Pharmaceutical care issues identified by pharmacists in patients with diabetes, hypertension or hyperlipidaemia in primary care settings

BMC Health Serv Res. 2012 Nov 12;12:388. doi: 10.1186/1472-6963-12-388.

Abstract

Background: The roles of pharmacists have evolved from product oriented, dispensing of medications to more patient-focused services such as the provision of pharmaceutical care. Such pharmacy service is also becoming more widely practised in Malaysia but is not well documented. Therefore, this study is warranted to fill this information gap by identifying the types of pharmaceutical care issues (PCIs) encountered by primary care patients with diabetes mellitus, hypertension or hyperlipidaemia in Malaysia.

Methods: This study was part of a large controlled trial that evaluated the outcomes of multiprofessional collaboration which involved medical general practitioners, pharmacists, dietitians and nurses in managing diabetes mellitus, hypertension and hyperlipidaemia in primary care settings. A total of 477 patients were recruited by 44 general practitioners in the Klang Valley. These patients were counselled by the various healthcare professionals and followed-up for 6 months.

Results: Of the 477 participants, 53.7% had at least one PCI, with a total of 706 PCIs. These included drug-use problems (33.3%), insufficient awareness and knowledge about disease condition and medication (20.4%), adverse drug reactions (15.6%), therapeutic failure (13.9%), drug-choice problems (9.5%) and dosing problems (3.4%). Non-adherence to medications topped the list of drug-use problems, followed by incorrect administration of medications. More than half of the PCIs (52%) were classified as probably clinically insignificant, 38.9% with minimal clinical significance, 8.9% as definitely clinically significant and could cause patient harm while one issue (0.2%) was classified as life threatening. The main causes of PCIs were deterioration of disease state which led to failure of therapy, and also presentation of new symptoms or indications. Of the 338 PCIs where changes were recommended by the pharmacist, 87.3% were carried out as recommended.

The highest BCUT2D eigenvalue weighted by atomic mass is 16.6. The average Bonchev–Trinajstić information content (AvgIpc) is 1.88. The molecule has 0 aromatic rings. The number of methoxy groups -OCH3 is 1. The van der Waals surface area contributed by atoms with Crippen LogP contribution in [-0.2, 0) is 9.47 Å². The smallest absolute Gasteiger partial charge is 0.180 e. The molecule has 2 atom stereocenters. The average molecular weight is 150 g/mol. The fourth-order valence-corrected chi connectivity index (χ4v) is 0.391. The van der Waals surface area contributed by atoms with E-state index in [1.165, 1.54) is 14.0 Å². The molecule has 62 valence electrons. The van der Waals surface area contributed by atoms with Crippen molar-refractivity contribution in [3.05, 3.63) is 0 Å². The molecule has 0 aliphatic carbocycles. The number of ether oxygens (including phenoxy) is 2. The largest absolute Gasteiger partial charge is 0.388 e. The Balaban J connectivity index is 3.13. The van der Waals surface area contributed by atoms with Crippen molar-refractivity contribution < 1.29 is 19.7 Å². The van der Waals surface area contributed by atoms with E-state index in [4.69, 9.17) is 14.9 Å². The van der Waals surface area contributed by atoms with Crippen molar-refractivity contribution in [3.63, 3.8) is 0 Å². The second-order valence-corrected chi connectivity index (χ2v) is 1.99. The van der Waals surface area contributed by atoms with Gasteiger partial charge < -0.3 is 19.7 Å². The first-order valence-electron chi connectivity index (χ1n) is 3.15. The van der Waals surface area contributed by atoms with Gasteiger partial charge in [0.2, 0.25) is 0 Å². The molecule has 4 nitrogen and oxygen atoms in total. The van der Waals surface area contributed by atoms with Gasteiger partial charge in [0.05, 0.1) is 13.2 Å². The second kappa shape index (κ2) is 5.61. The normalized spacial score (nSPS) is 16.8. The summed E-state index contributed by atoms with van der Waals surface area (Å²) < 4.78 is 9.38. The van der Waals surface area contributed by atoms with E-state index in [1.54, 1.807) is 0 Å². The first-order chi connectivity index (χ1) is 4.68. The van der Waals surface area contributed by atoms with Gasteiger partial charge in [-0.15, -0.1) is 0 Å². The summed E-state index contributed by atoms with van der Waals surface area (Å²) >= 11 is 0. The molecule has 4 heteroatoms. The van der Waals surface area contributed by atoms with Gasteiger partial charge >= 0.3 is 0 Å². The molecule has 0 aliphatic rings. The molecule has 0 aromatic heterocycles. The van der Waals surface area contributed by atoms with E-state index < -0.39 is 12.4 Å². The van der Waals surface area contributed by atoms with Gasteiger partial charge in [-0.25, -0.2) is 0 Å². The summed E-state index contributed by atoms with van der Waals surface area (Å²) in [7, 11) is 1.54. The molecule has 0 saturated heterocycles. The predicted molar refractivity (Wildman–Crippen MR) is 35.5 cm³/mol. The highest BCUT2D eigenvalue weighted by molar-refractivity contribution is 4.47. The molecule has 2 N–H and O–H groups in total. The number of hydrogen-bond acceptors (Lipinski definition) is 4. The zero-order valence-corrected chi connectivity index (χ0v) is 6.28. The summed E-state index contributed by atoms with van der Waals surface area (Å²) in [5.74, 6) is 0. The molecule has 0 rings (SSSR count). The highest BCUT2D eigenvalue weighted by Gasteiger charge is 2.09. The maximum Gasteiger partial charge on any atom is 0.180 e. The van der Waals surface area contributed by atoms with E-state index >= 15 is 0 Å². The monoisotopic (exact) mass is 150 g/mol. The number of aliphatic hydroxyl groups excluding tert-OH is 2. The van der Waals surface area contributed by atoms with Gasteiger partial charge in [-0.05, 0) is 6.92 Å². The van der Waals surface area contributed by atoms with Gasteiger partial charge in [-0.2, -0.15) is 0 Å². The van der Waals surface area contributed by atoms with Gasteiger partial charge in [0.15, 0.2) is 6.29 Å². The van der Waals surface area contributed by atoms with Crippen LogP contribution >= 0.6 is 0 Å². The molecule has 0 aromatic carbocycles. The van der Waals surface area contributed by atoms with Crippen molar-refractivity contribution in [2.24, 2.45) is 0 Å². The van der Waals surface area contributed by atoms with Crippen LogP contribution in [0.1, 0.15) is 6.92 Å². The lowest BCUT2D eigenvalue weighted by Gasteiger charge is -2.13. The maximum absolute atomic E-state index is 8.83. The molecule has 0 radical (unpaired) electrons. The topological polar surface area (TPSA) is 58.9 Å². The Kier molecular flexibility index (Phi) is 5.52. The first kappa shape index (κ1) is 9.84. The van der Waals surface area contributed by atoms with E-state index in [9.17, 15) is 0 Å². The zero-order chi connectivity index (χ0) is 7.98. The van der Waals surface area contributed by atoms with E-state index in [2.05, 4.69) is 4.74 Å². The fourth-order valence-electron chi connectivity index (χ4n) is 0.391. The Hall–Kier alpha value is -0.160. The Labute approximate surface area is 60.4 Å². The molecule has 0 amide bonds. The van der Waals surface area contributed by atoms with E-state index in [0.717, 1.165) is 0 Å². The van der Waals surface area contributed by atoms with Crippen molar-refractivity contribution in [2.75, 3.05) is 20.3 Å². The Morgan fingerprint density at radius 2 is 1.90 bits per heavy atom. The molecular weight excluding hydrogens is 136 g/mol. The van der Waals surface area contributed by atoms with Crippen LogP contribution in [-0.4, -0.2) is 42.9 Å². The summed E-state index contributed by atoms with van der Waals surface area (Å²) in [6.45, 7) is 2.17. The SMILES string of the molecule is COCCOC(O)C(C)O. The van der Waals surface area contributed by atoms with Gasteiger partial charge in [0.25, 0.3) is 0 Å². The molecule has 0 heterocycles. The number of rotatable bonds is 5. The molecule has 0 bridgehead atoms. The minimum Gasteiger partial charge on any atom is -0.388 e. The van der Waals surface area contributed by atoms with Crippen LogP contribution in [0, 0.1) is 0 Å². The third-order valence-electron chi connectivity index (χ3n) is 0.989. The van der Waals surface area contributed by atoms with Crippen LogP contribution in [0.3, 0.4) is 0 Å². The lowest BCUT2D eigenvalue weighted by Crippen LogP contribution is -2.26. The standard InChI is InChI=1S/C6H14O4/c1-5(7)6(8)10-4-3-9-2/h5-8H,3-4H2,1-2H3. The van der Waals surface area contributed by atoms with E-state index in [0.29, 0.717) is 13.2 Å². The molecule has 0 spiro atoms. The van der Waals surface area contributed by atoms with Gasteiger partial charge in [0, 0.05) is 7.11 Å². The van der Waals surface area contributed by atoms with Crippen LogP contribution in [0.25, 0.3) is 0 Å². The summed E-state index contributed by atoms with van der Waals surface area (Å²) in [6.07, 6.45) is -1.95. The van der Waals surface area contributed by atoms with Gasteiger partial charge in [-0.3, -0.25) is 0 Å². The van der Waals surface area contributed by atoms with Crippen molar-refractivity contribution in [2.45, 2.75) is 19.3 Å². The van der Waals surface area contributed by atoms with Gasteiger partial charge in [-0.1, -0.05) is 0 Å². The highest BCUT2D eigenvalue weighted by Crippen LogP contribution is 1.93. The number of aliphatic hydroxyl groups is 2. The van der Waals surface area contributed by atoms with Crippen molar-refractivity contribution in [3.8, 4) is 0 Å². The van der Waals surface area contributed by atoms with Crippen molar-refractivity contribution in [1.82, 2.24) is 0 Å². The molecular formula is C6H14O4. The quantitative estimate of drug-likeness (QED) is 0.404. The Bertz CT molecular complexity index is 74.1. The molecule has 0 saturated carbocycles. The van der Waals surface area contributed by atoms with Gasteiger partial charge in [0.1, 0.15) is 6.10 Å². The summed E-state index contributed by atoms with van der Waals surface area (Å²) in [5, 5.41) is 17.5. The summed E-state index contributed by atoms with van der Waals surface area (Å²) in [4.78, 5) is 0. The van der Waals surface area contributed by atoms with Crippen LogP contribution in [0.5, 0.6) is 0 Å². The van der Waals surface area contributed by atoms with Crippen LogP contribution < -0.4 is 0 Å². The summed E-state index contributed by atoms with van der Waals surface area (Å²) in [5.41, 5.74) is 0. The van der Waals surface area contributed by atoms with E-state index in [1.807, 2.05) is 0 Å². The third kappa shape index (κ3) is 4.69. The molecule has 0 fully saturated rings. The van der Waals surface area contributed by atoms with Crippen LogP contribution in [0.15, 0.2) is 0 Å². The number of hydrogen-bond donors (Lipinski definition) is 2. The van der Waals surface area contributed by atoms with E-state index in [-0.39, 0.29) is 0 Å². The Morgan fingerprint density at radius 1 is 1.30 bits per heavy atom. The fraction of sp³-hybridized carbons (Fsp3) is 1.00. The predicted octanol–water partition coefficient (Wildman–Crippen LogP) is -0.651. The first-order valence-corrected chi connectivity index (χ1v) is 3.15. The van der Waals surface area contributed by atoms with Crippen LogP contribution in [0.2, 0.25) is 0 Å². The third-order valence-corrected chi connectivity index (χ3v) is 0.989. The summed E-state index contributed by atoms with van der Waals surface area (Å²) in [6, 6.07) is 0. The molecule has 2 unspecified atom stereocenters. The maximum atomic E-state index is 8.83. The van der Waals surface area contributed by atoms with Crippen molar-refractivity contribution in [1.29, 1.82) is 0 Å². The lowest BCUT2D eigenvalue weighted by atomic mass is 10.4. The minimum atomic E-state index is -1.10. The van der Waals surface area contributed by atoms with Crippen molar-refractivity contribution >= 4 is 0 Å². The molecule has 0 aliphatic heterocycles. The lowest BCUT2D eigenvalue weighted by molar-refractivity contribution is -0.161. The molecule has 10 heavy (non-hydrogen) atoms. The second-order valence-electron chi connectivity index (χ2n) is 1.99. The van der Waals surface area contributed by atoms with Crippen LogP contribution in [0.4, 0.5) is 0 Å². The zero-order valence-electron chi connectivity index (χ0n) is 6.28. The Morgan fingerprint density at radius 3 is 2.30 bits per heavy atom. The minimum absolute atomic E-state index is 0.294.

Conclusions: This study demonstrates the importance of pharmacists working in collaboration with other healthcare providers especially the medical doctors in identifying and resolving pharmaceutical care issues to provide optimal care for patients with chronic diseases.

Trial registration: ClinicalTrials.gov NCT00490672.

Publication types

  • Clinical Trial
  • Research Support, Non-U.S. Gov't

MeSH terms

  • Diabetes Mellitus / drug therapy*
  • Drug Therapy / methods
  • Drug-Related Side Effects and Adverse Reactions*
  • Female
  • Humans
  • Hyperlipidemias / drug therapy*
  • Hypertension / drug therapy*
  • Malaysia
  • Male
  • Middle Aged
  • Patient Care Team
  • Pharmaceutical Services
  • Pharmacists*
  • Professional Role

Associated data

  • ClinicalTrials.gov/NCT00490672